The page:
A couple of days ago a white privilege hashtag was trending on twitter, where a bunch of white people talked about how they have privilege and what they get away with because of it. So my wife put out the call on her Facebook for people to talk about their white privilege (yeah she likes to debate people...).
Anyway she had a Canadian guy that has worked as a teacher in northern and predominantly native population schools talk about the racism his kids experienced, being called savages etc. and that he has white privilege as it doesn't happen to him.
I got her permission to post her response as she does a good job of articulating the problems with the idea of white privilege and why we need to stop going on about it all the time:
I think it is absolutely abhorrent for people to direct that type of language to anyone let alone children. I don’t dispute that your students have dealt with racism, and unfortunately, they probably will for the rest of their lives, I say this because I am in their shoes. No amount of legislation or multiculturalism will ever get rid of hateful ideas like racism, there will always be hateful people for whatever reason.
I think the work you have done with indigenous kids and children in general is commendable, teachers play one of the most important roles in shaping society. I really admire people like you because I was raised by teachers, and some of the best role models I have had in my life have been my teachers (all of whom were white).
The way I see racism and how I would explain it especially to young people of colour is that when I was their age, I wish someone would have told me that my worth does not come from the colour of my skin. I have come to learn that as a human being, I don’t derive any value from skin colour, just like I don’t place any value on my eye colour or my hair colour as they are just immutable human characteristics that I have no control over whatsoever. It comes from the things that I have worked for; like being a good mother, a person of good character and a good lawyer. This is what Martin Luther King Jr meant when he said that a person should not be judged by the colour of their skin but by the content of their character.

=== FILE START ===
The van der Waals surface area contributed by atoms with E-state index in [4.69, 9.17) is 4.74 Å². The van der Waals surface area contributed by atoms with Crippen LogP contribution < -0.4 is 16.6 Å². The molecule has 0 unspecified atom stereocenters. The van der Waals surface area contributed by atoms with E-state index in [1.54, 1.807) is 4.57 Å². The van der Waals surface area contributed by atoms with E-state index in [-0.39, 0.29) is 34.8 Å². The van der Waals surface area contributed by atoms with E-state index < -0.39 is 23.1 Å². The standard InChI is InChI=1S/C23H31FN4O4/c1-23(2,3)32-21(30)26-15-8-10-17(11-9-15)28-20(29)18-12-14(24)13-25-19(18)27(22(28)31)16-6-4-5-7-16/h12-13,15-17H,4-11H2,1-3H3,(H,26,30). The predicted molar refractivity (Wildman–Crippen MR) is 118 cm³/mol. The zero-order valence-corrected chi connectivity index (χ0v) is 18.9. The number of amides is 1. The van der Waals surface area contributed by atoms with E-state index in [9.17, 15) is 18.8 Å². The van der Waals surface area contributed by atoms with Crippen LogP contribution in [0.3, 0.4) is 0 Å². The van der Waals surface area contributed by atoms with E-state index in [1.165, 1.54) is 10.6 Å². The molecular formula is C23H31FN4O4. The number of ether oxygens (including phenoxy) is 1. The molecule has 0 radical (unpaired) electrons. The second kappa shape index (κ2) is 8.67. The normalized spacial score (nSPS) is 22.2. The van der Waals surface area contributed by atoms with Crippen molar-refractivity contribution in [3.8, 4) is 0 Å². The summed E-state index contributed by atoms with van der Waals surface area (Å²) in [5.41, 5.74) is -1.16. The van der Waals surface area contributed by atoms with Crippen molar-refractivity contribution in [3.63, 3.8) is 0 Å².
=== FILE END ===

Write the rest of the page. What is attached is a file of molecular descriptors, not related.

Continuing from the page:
I am a Torres Strait Islander which makes me an indigenous Australian. My biggest concern is for kids from indigenous and minority backgrounds not just in Australia but from all over the world. I worry about their mindset and the impact ideas such as white privilege has on their mental health. I say that particularly because indigenous kids in Australia (and in fact NZ) suffer from high rates of depression, anxiety and suicide, granted there are various reasons for that but this is an important one. The focus on race and skin colour has very bad consequences for their mental health and this was the case for me growing up in NZ. A lot of kids from indigenous and minority backgrounds face poverty and domestic violence and when you throw in the idea that society is rigged against us, how can you expect us to have a positive outlook on life? Take for example a young indigenous girl in Australia, and she is one of many who has taken her life, in her last Facebook post she talked about how racist the world was. It makes my blood boil that kids are being told that they have no hope before they even have the chance to properly experience the world.
The whole concept of white privilege promotes the idea that indigenous and minority kids have no chance, when we know that privilege exists in many different forms and that not all white people are privileged. Privilege does not solely come from skin colour, we need to stop giving our children that message.
I would also add that I think the idea of white privilege is reprehensible and it is not because some white people are not privileged, people from various backgrounds have privileges. But the idea that you can target an ethnic group with a collective crime regardless of the innocence or guilt of the individuals of that group; there is nothing more racist than that.